1. Avoid the problem entirely by using a mixed embedding with shallow binders;

    2. Not enforcing that variables be bound (you give a default value to unbound variables). If you can do this you avoid a lot of pain with dependent types.

    3. Using dependent De Bruijn indices; this is what we do for typed ASTs in Kôika: koika/TypedSyntax.v at da174b5215ddb6c151efc589ab0c1f3ea4b72242 · mit-plv/koika · GitHub . See in particular the definition of the member and context in koika/Member.v at master · mit-plv/koika · GitHub and koika/Environments.v at da174b5215ddb6c151efc589ab0c1f3ea4b72242 · mit-plv/koika · GitHub . This is basically a dependent typed list of pairs, and you index into it by giving a proof that the key you’re looking up belongs to the list of keys in the type. Your function in this style would look like this:

      Require Import Koika.Frontend.
      Inductive typ := pt | N | exp: typ -> typ -> typ.
      Definition types {v} (m: member v ["x"; "y"; "z"]): typ :=
        cassoc m #{ "x" => pt; "y" => exp N N; "z" => N }#.

      … and of course you can use any type that has decidable equality:

      Definition types' {v} (m: member v [1; 14; 39]): typ :=
        cassoc m #{ 1 => pt; 14 => exp N N; 39 => N }#.

      If you want you can make things a touch nicer by inferring the “member” instances:

      Inductive error := Error (err: string).
      Definition types_ (v: string) :=
        match mem v _ as m return (if m then typ else error) with
        | inl m => types m
        | inr _ => Error "not found"
      Compute (types_ "x"). (* = pt *)
      Compute (types_ "v"). (* = Error "not found" *)

      Beware that this particular implementation really kills the performance of simpl. I’m sure there’s a better way to do this, but I don’t know what it is.

Hope you get better answers ^^

1 Like


This looks very interesting.

I’ve been meaning to take a look at Koika for a while but I don’t know exactly why I haven’t really yet.

On point 2 it’s funny because that’s a very similar solution to one I came up with.

If you index into a variable context and you don’t find an entry the simplest solution is to return something like a tt value of unit type.

About 3, I don’t store the scoping information in the term structure itself I keep the variable context stuff in the separately specced typing rules. I tried this style initially on suspicion keeping the binding information in the term AST wasn’t appropriately “mathy” enough but I’m still not sure if it was a good idea or not.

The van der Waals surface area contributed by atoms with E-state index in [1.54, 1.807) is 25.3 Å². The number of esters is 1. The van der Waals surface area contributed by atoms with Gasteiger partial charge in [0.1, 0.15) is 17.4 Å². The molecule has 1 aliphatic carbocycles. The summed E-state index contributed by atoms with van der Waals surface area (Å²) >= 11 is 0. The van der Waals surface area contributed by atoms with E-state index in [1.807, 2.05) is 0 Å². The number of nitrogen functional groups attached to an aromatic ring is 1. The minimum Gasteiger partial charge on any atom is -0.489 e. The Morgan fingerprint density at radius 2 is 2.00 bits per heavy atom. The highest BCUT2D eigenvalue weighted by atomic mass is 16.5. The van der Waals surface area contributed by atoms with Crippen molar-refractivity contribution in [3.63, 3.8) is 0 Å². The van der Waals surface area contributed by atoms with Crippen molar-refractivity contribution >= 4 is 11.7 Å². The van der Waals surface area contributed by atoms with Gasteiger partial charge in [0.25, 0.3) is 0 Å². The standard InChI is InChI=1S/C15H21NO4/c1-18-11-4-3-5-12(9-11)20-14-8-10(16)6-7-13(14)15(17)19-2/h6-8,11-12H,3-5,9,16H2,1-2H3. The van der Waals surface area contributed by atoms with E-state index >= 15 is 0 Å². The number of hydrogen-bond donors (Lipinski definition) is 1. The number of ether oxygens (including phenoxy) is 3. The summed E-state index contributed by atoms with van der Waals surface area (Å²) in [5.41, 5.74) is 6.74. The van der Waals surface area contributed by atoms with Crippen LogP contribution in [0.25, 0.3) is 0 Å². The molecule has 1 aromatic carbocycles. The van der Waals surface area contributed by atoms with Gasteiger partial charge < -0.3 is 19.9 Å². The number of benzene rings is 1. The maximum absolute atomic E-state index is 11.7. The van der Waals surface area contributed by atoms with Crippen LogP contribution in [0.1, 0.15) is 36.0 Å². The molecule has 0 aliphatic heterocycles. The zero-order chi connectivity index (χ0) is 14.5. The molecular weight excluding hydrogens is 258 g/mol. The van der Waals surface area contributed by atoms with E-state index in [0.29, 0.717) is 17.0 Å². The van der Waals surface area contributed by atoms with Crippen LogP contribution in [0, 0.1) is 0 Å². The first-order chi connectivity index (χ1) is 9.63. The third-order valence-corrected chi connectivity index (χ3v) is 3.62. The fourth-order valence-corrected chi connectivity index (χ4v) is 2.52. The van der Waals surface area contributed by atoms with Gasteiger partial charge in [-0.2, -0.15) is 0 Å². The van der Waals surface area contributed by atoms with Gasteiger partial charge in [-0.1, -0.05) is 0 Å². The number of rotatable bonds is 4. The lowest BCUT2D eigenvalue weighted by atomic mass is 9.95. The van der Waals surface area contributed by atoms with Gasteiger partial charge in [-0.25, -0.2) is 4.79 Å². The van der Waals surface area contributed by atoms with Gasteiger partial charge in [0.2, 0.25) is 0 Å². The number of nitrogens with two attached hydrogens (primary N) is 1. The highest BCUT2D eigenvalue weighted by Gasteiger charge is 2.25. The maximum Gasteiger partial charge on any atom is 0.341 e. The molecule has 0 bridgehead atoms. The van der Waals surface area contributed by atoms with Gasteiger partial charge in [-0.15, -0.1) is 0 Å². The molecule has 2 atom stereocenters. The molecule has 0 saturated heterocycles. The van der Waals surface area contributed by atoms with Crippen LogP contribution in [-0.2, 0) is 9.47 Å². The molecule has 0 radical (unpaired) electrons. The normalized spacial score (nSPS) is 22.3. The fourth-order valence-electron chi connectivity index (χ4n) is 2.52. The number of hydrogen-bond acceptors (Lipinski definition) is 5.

I’ve been trying to figure out the STLC as kind of like the free functor to something, the same way a polynomial is a free commutative semiring? I still haven’t really figured this out yet but it strikes me as less ad-hoc.

I never use simpl myself but really only use cbn. A random guess but maybe using a different tactic than simpl might give better performance for some of your cases?

cbn tends to be slower, in my experience.

Would make sense. cbn is usually slow.

Could you do some kind of custom reflection based simplifier maybe?

I kind of want to figure out how to do a custom evaluation scheme (especially for setoids.)

Given something like

Class Stlc := {
  s: Type ;
  t: s -> t ;
  exp: s -> s -> s ;
  lam {a b}: (t a -> t b) -> t (exp a b) ;
  app {a b}: t (exp a b) -> t a -> t b ;

  Stlc_Setoid a: Setoid (t a) ;
  lam_app {a b} (f: t (exp a b)): lam (app f) == f ;
  app_lam {a b} (f: t a -> b): app (lam f) x == f x ;

It should be possible to use reflection to simplify everything.
I didn’t want to bother with an explicit environment context but obviously a real implementation would use one.
This sort of tagless final higher order abstract syntax at first looks attractive but in practice is hell to work with.

Anyway it would be really nice if this sort of thing was better supported in Coq or maybe I just need to get better at reflection/solvers.

I can figure out how to simplify simple things like categories but more complicated stuff is way beyond me.